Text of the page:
With salmon disappearing, the battle over fishing rights for Alaska Natives rages on. #Salmon #Indigenous #Alaska #AlaskaNative #FishingRights
The conflict extended into 2022, another year of the return of pelagic salmon, when state and federal regulators again issued contradictory restrictions. Officials in Alaska blamed the U.S. Fish and Wildlife Service for opening fishing prematurely, before salmon began their upriver migration, and with a “clear lack of interest” in preserving the species. The Biden administration has sued, arguing that the state illegally imposed its own rules in the Yukon Delta National Wildlife Refuge, a federal reserve of wetlands and spruce and birch forests surrounding more than 30 Indigenous communities.
The battle raged quietly for more than a year — until September, when state lawyers filed a brief explicitly asking the court to undo legal precedent that is widely seen as a safeguard for rural, mostly Indigenous, families who depend on salmon. The move caused Alaska’s largest Indigenous organization, the Alaska Federation of Natives, to join three smaller Indigenous groups that intervened on behalf of the federal government.
These organizations are concerned that the state wants to overturn a series of court decisions, known as the “Katie John decision.” The cases, which held that rural Alaskans have priority to fish for food in rivers that flow through federal conservation areas, including long sections of the Yukon, Kusukuwim, and Copper rivers. Alaska Native leaders fear that eliminating the priority would endanger salmon fish and limit local people’s access to them by opening up fishing to more people.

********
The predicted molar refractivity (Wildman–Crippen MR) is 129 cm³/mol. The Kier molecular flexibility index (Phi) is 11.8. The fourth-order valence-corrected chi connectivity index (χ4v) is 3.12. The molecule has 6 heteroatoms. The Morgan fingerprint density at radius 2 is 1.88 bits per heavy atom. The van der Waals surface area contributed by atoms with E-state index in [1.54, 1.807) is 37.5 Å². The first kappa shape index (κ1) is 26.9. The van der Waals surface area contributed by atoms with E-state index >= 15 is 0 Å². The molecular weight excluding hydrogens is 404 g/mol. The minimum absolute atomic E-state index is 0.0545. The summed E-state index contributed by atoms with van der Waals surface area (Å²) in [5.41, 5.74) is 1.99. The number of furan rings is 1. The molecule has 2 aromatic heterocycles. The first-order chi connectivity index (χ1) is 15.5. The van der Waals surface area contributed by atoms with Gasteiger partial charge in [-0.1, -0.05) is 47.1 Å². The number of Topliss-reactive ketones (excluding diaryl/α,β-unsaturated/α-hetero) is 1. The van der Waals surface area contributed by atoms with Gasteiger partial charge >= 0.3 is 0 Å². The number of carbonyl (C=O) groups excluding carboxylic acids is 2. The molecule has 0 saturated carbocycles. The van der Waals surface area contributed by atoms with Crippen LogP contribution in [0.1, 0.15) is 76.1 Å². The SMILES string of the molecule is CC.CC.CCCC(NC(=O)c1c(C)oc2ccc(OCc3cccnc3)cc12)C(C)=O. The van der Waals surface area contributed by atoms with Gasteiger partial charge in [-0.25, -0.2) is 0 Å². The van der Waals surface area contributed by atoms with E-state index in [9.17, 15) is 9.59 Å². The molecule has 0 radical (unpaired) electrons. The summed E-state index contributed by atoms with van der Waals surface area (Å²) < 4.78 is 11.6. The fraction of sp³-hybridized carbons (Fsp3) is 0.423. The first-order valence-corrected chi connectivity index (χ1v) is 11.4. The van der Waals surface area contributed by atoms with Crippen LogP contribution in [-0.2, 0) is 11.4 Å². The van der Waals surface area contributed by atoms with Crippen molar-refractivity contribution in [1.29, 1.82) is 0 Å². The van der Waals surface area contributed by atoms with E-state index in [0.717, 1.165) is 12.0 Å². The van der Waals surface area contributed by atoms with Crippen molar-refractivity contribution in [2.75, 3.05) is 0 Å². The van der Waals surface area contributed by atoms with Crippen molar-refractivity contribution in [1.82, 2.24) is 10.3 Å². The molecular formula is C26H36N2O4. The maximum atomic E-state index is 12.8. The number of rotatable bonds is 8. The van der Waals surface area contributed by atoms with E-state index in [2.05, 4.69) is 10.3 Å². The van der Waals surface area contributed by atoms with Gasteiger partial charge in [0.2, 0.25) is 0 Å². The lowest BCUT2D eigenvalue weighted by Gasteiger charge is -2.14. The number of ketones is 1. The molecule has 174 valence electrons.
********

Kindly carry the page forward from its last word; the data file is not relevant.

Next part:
“This is really going to put a lot of pressure on stocks,” said Erin Lynch, an Anchorage-based attorney with the Native American Rights Fund, which represents the Village Council Chiefs Association.
This concern is not limited to western Alaska. Ahtna Inc., a company owned by Indigenous shareholders in the Copper River region — about 500 miles east of the Kuskokwim — also sided with the Biden administration. Without federal protections on the Copper River, Ahtna fishermen risk being “expelled,” according to John Skye Starkey, an attorney representing the Ahtna.
“There are only so many fish. There are only a few places (to fish),” Starkey said. “It’s too dangerous.”
State officials see the issue differently. They say there will be no threat of poaching or competition between urban and rural residents, in part because rivers like the Yukon and Kusuquim are difficult to access from cities like Anchorage. They point out that state law explicitly protects the subsistence rights of all Alaskans, including Alaska Natives. They blame the feds for picking a fight by taking the case to court.
“We did not file this lawsuit,” said Doug Vincent Lange, commissioner of the Alaska Department of Fish and Game. “We prioritize sustenance, and we take that seriously.”
State attorneys also claim the federal policy is unfair to Alaska Natives who have moved to cities because it prevents them from fishing with relatives in rural areas. Some indigenous leaders see this as flawed as well, but disagree with the state on a solution. Instead of getting rid of federal management, they called on Congress to strengthen protections for Alaska Natives.
The case, now before the US District Court in Alaska, is likely to heat up further in the coming months. A ruling is expected in the spring.